hostname - show
or set the system’s host name
domainname - show or set the system’s NIS/YP domain name
ypdomainname - show or set the system’s NIS/YP domain name
nisdomainname - show or set the system’s NIS/YP domain name
dnsdomainname - show the system’s DNS domain name
hostname [-b|--boot] [-F|--file filename] [hostname]
hostname [-h|--help] [-V|--version]
[nisdomain] [-F file]
ypdomainname [nisdomain] [-F file]
nisdomainname [nisdomain] [-F file]
Hostname is used to display the system’s DNS name, and to display or set its hostname or NIS domain name.
When called without any arguments, the program displays the current names:
hostname will print the name of the system as returned by the gethostname(2) function.
domainname will print the NIS domainname of the system. domainname uses the gethostname(2) function, while ypdomainname and nisdomainname use the getdomainname(2).
dnsdomainname will print the domain part of the FQDN (Fully Qualified Domain Name). The complete FQDN of the system is returned with hostname --fqdn (but see the warnings in section THE FQDN below).
When called with one argument or with the --file option, the commands set the host name or the NIS/YP domain name. hostname uses the sethostname(2) function, while all of the three domainname, ypdomainname and nisdomainname use setdomainname(2). Note, that this is effective only until the next reboot. Edit /etc/hostname for permanent change.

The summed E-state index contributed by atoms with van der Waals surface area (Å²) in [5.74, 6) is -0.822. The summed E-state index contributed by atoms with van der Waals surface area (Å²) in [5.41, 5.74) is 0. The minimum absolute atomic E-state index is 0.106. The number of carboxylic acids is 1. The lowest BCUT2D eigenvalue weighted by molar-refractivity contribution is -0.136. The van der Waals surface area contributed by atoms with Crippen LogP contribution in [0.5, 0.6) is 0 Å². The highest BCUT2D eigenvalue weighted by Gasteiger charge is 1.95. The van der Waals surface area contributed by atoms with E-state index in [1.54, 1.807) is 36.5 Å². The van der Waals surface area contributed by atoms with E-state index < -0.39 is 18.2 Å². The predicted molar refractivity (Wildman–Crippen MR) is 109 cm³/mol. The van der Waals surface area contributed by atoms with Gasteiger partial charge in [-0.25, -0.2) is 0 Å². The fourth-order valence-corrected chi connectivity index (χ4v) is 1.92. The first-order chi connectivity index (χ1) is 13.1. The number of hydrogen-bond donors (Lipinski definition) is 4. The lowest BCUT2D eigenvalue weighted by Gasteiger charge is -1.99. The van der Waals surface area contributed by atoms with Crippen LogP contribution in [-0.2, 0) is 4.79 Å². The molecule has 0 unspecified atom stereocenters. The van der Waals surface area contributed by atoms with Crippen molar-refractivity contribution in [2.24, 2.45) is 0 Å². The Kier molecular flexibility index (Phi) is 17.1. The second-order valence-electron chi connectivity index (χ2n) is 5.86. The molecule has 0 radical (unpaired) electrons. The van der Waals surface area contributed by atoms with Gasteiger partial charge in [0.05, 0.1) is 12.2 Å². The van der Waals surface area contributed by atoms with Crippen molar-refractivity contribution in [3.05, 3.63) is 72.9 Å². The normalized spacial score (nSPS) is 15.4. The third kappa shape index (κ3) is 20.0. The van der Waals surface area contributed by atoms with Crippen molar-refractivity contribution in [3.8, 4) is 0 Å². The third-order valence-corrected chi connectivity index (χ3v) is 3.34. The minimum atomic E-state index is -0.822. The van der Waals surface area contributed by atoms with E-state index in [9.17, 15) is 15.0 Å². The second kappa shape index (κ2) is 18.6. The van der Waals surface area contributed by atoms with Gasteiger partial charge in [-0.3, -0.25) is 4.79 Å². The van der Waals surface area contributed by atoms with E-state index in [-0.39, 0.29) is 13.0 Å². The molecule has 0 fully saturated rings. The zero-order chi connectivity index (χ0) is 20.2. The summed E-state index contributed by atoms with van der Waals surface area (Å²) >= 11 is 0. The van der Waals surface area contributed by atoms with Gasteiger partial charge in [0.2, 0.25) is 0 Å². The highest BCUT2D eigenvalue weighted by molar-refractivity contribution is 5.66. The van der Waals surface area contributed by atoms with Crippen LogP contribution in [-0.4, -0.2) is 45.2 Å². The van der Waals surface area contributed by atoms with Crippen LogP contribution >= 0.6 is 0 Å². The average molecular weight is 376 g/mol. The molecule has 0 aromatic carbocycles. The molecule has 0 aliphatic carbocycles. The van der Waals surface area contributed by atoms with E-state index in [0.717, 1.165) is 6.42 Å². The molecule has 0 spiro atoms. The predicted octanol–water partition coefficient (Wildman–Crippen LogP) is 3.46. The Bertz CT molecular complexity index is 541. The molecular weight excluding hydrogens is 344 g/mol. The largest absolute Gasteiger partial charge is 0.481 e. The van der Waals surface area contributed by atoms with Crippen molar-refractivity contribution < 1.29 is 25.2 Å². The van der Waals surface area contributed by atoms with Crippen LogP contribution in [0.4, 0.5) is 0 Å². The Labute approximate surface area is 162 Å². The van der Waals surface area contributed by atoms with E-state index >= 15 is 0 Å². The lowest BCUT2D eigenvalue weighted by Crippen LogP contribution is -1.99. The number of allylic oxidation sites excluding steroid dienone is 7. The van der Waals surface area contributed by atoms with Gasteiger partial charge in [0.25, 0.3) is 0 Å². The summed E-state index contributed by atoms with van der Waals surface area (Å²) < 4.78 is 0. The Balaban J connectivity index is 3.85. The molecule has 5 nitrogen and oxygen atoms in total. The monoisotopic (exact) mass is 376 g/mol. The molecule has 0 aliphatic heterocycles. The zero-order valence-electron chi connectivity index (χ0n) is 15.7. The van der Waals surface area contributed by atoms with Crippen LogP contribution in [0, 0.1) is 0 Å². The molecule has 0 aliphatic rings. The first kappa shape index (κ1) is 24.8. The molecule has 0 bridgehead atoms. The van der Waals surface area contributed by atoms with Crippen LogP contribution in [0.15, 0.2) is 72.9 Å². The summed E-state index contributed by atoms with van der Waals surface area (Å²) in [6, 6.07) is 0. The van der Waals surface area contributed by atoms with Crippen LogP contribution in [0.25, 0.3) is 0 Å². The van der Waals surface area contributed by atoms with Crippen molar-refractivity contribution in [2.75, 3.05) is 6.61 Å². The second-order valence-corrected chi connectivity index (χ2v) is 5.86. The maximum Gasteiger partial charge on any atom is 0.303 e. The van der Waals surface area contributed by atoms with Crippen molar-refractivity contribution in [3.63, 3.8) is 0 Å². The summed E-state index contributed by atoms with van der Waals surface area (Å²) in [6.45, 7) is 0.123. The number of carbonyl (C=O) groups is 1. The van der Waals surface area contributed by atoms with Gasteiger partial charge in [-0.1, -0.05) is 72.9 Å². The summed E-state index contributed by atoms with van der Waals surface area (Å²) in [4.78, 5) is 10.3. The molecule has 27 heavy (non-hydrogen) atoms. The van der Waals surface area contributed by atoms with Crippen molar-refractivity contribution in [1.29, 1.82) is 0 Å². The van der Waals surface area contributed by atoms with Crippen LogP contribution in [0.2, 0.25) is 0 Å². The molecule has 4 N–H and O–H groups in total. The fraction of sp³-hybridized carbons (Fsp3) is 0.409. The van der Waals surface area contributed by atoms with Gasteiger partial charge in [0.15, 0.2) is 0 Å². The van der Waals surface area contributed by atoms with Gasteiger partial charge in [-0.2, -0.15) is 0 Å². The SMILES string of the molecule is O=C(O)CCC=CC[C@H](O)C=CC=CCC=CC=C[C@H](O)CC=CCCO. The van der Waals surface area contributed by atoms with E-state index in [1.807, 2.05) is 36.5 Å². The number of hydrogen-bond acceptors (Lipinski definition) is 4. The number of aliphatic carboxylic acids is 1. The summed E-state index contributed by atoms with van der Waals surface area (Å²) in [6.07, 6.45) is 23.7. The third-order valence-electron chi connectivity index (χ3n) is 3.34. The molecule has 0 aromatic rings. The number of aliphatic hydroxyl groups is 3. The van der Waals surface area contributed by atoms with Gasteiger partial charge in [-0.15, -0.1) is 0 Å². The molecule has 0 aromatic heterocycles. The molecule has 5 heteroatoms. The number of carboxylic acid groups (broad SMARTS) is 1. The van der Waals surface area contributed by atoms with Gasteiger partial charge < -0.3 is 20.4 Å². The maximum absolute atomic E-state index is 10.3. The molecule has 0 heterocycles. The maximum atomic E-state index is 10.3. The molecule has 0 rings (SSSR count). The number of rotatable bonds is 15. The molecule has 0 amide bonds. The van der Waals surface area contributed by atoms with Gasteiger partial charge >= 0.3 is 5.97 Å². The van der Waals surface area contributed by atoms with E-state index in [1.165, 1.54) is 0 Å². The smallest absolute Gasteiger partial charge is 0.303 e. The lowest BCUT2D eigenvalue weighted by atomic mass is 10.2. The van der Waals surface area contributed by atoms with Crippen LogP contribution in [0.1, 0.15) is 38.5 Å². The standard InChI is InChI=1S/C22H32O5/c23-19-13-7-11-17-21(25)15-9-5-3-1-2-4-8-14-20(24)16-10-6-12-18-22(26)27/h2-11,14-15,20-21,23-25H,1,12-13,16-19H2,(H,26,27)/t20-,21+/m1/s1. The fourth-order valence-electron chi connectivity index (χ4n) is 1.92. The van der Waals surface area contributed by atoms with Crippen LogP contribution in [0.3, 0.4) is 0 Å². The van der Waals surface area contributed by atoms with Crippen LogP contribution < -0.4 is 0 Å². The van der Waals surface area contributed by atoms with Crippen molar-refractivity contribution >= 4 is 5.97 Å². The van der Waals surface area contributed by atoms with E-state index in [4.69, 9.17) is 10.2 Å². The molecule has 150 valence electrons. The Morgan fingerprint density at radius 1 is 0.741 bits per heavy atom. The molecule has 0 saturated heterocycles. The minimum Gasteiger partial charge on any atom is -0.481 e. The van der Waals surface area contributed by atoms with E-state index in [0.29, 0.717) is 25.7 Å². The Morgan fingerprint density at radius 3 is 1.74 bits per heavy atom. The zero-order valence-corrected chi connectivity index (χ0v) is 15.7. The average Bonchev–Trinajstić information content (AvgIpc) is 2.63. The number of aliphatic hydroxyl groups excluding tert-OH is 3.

Note, that only the super-user can change the names.
It is not possible to set the FQDN or the DNS domain name with the dnsdomainname command (see THE FQDN below).
The host name is usually set once at system startup in /etc/init.d/hostname.sh (normally by reading the contents of a file which contains the host name, e.g. /etc/hostname).
The FQDN (Fully Qualified Domain Name) of the system is the name that the resolver(3) returns for the host name, such as, ursula.example.com. It is usually the hostname followed by the DNS domain name (the part after the first dot). You can check the FQDN using hostname --fqdn or the domain name using dnsdomainname.
You cannot change the FQDN with hostname or dnsdomainname.
The recommended method of setting the FQDN is to make the hostname be an alias for the fully qualified name using /etc/hosts, DNS, or NIS. For example, if the hostname was "ursula", one might have a line in /etc/hosts which reads
127.0.1.1 ursula.example.com ursula
Technically: The FQDN is the name getaddrinfo(3) returns for the host name returned by gethostname(2). The DNS domain name is the part after the first dot.
Therefore it depends on the configuration of the resolver (usually in /etc/host.conf) how you can change it. Usually the hosts file is parsed before DNS or NIS, so it is most common to change the FQDN in /etc/hosts.
If a machine has multiple network interfaces/addresses or is used in a mobile environment, then it may either have multiple FQDNs/domain names or none at all. Therefore avoid using hostname --fqdn, hostname --domain and dnsdomainname. hostname --ip-address is subject to the same limitations so it should be avoided as well.